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Dr. Schultz's research involves using magnetic resonance imaging to understand brain mechanisms and to create biomarkers that predict who has autism spectrum disorder (ASD), who will develop the disorder, and who will respond well to different interventions. More recently, he has developed a technology and innovation lab to exploit advances in perceptual computing, in order to develop more robust measurements of quantitative traits.
Relies on extensive experience in leadership positions in institution, independent, and governmental Institutional Review Boards to support investigators while they navigate multicenter research studies.
Dr. Shah's research is centered on understanding obesity and its related complications. Her current work includes clinical and translational studies exploring pathophysiology and modulation of obesity-related adipose tissue and systemic inflammation using human cell lines and clinical trials. She is also involved in clinical studies of outcomes and risk factors of polycystic ovarian syndrome and type 2 diabetes in teens.
Dr. Silverman studies the fundamental aspects of early-life commensal microbes that influence immune system development and function. He discovered that the MHC-II E molecule prevents type 1 diabetes by shaping the intestinal microbiota early in life.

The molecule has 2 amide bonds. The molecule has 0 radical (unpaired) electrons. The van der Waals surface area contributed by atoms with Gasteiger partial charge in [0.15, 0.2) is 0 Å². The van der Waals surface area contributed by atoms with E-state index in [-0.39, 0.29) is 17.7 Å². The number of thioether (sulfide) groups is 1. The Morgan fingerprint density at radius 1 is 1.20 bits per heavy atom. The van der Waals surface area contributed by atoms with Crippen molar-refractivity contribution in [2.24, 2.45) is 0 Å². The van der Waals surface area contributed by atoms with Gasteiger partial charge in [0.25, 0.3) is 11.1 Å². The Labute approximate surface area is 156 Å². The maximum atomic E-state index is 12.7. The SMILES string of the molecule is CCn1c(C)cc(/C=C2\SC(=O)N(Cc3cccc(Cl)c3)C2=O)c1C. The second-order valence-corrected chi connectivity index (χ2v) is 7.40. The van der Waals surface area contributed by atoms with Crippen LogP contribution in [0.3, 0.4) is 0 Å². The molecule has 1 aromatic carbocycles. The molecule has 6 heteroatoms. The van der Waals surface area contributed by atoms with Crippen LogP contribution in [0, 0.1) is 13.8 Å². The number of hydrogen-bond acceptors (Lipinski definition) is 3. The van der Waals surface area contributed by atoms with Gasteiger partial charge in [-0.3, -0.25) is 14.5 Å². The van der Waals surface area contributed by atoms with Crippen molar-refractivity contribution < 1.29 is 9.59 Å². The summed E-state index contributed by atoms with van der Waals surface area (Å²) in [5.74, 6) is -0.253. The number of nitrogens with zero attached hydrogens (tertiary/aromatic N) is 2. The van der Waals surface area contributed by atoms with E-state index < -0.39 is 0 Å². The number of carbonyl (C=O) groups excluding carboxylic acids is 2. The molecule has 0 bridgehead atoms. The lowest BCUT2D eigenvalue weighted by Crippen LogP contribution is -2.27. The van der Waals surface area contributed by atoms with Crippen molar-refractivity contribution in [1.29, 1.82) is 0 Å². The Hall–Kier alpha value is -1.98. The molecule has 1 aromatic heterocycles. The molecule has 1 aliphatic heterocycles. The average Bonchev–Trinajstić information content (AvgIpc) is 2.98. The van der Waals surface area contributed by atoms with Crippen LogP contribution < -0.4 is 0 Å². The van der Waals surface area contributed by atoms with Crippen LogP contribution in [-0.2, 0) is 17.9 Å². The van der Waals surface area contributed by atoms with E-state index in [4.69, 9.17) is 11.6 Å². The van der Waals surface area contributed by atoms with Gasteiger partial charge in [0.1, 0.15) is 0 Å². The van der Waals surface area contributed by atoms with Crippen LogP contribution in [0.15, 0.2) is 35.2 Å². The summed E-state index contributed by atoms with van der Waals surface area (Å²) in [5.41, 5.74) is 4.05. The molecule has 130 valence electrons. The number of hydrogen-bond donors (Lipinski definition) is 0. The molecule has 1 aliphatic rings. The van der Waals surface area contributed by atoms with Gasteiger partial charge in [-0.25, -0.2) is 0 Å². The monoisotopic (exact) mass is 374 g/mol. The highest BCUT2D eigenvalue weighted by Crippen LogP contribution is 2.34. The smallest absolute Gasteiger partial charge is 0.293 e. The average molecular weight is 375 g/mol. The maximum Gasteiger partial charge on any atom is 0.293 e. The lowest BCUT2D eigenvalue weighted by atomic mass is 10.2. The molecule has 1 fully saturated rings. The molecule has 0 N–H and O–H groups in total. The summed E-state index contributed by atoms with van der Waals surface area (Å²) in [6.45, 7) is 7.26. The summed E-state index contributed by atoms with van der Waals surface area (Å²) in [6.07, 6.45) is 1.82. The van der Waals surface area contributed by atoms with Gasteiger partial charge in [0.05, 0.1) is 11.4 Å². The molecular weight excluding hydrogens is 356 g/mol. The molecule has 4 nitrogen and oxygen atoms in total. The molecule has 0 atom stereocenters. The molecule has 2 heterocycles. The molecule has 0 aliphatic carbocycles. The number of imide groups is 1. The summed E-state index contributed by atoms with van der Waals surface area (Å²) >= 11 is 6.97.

Dr. Spinner's research focuses on the etiology and expressivity of pediatric developmental disorders. She uses genomic methods to focus on the multisystem disorder Alagille syndrome and biliary atresia, a likely heterogeneous and poorly understood condition. She is also interested in using genomic tools to continue to improve diagnostic rates for constitutional genetic disorders.
Dr. Stallings is working on intervention trials involving three chronic diseases with nutrition-related abnormalities resulting in meaningful adverse outcomes: cystic fibrosis (new drugs), sickle cell disease (vitamin A) and chronic pancreatitis (enzyme replacement drug).
Dr. Steenhoff is medical director of the Global Health Center at Children's Hospital. He serves as a global health advocate for children, seeking to optimize mutually beneficial partnerships between clinical and academic institutions in diverse settings.
Dr. Sullivan's research focuses on new and rare immunodeficiencies. She has a long-standing interest in one of the most common of the primary immunodeficiencies – chromosome 22q11.2 deletion syndrome. She also investigates common variable immunodeficiency, as well as the genetics and epigenetics of systemic lupus erythematosus.
Promoting collaboration between academia and industry by developing relationships with other institutions, biotechnology, pharmaceutical, and medical device companies to continue research and to commercialize CHOP research discoveries and technology-based ventures.